Have you ever cried while doing the dishes when “Have Yourself A Merry Little Christmas” started playing in the background?
I will never admit or deny that this happened to me (okay, fine, it did. Jeeze, twist my arm, will ya?).
Being halfway across the world when the holiday season rolls around has always held a twinge of poignancy interlaced with the Christmas carols, scents of cinnamon and balsam, parties, and gift giving. But this year is different (hence, the tears provoked by Judy Garland’s voice). This Christmas, that somberness feels a little heavier, a little more palpable. It’s the hard-to-ignore reality that, very literally, half my family is on one side of the world while the other half is on the other. And due to administrations and borders and erratic policy changes, the idea of all of us being together, in one spot, always seems just a little out of reach.
Have yourself a merry little Christmas
Let your heart be light
From now on your troubles will be out of sight
Track with me here for a second: think of a beautiful room.
Big windows. Tons of light. A soft, plush rug. Plants adorning every corner. An inviting, comfy couch that beckons you to put up your feet, sip some tea, and maybe page through a book. A roaring fire and a warm, fuzzy blanket.
Just as you let out a long sigh, someone alerts you that the door to this beautiful room is actually locked from the outside.
Suddenly you’re not so relaxed anymore. Nothing in the room has changed; the fire is still crackling and tea still steaming. But now your mind is laser focused on the very real fact that you are trapped inside the room. You don’t have the key. You cannot get out.
The room that was once so beautiful has now turned to chaos, panic. The book is cast aside, the tea left untouched. The elements that once brought so much peace to the room are completely forgotten as you focus only on trying to escape.
Have yourself a merry little Christmas
Make the Yuletide gay
From now on your troubles will be miles away
Are you catching the analogy here? God has blessed my husband and I so much while we wait here in Turkey. We have a cupboard bursting with food, fresh produce weekly, a great community of believers, an almost-too-warm apartment, many opportunities to operate in ministry. The list goes on.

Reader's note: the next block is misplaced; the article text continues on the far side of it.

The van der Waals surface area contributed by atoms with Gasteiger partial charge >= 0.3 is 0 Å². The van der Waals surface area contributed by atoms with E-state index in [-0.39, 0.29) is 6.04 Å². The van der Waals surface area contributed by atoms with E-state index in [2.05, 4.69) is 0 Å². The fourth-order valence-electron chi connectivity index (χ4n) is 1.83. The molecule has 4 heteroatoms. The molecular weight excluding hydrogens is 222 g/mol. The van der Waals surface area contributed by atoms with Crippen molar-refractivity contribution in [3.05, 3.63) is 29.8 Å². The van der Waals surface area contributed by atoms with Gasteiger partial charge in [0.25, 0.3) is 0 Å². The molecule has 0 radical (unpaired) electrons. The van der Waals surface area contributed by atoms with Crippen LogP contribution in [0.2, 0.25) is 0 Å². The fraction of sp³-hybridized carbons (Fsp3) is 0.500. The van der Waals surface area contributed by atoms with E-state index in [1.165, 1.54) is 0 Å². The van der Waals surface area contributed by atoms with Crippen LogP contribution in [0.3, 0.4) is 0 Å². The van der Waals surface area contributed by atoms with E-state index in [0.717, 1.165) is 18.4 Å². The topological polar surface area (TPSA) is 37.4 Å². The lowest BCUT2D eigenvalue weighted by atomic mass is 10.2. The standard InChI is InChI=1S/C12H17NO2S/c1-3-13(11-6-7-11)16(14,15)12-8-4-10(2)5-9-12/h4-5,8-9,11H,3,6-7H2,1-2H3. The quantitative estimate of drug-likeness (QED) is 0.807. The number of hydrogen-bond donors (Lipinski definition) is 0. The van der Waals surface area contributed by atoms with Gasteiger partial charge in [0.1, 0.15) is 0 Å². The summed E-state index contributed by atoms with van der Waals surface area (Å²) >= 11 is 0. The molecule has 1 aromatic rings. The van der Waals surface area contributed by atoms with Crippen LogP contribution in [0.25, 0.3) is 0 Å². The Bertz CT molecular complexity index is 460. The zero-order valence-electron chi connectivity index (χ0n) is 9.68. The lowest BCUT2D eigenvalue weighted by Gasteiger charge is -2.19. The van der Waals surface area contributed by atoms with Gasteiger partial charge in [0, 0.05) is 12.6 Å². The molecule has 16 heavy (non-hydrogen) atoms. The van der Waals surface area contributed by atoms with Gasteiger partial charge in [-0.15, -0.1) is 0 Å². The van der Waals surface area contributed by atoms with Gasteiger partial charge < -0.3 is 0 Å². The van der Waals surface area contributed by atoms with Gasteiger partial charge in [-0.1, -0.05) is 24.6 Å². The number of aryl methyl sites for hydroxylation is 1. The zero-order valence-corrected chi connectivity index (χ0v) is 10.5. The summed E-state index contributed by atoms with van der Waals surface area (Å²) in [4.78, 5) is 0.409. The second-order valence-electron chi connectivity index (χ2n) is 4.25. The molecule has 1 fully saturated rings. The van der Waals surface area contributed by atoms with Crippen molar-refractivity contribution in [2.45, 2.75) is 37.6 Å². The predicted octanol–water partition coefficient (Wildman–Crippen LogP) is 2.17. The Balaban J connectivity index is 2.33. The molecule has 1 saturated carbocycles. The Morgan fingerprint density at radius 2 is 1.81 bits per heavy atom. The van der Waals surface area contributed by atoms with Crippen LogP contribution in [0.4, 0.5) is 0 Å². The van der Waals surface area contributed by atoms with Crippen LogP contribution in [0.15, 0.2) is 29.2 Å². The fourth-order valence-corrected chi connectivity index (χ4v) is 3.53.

But it’s easy to lose sight of all the ways God is taking care of us when the choice for us to be here was not ours to make. In so many ways Turkey is beautiful and special to us. But in so many ways, Turkey can feel like a prison, its walls closing in on us inch by inch.
It is not our choice to be here in Turkey, at least not this long. We cannot choose to be with our family in America. We cannot choose to start building up our lives. Suddenly all the blessings God has given us turn into waves crashing all around us. The freedom we felt being in God’s hands starts to feel pretty similar to claustrophobia.
Here we are as in olden days
Happy golden days of yore
Faithful friends who are dear to us
To gather near to us once more
Life right now is shaky and unstable and unpredictable. With new travel bans announced in one country and the tightening of granting visas in the other, we are very tangibly caught in the middle, and life seems to be throwing us forwards and backwards and upside down.
Oftentimes, I’m guilty of praying to God about our situation and then, in the same breath, taking a giant peek at my circumstances and all the waves crashing around me. Anxiety rises up inside my chest and the hopelessness and disappointment set in. Thank you, Jesus, for He always gently beckons me back to Him.
Want to know something good? Yeah, we are in a locked room. And yeah, we don’t have the choice to unlock the door. The most beautiful thing though, is that Jesus is in this room with us. He sits with us and cries with us. He also laughs with us and teaches and grows us. Right here in this room. When His timing is right and perfect, the door will be unlocked, and, oh, how we will rejoice.
Until then, I will continue to string up orange garlands above my window, light candles, and delight in the fact that this is my husband’s and my first Christmas together where we can begin any holiday traditions we want. We’ll make gingerbread cookies and listen to old carols (and maybe skip past a few).
Through the years we all will be together
If the fates allow
Hang a shining star upon the highest bough
So have yourself a merry little Christmas now
We were talking the other day, my husband and I, about our situation, our locked door, and the crazy waves. We decided that it is so much better to be in Turkey and be totally in God’s will than it is to be in the United States and have God’s hand removed from us.
So until that day comes when the door is unlocked, we will have ourselves a merry little Christmas right here.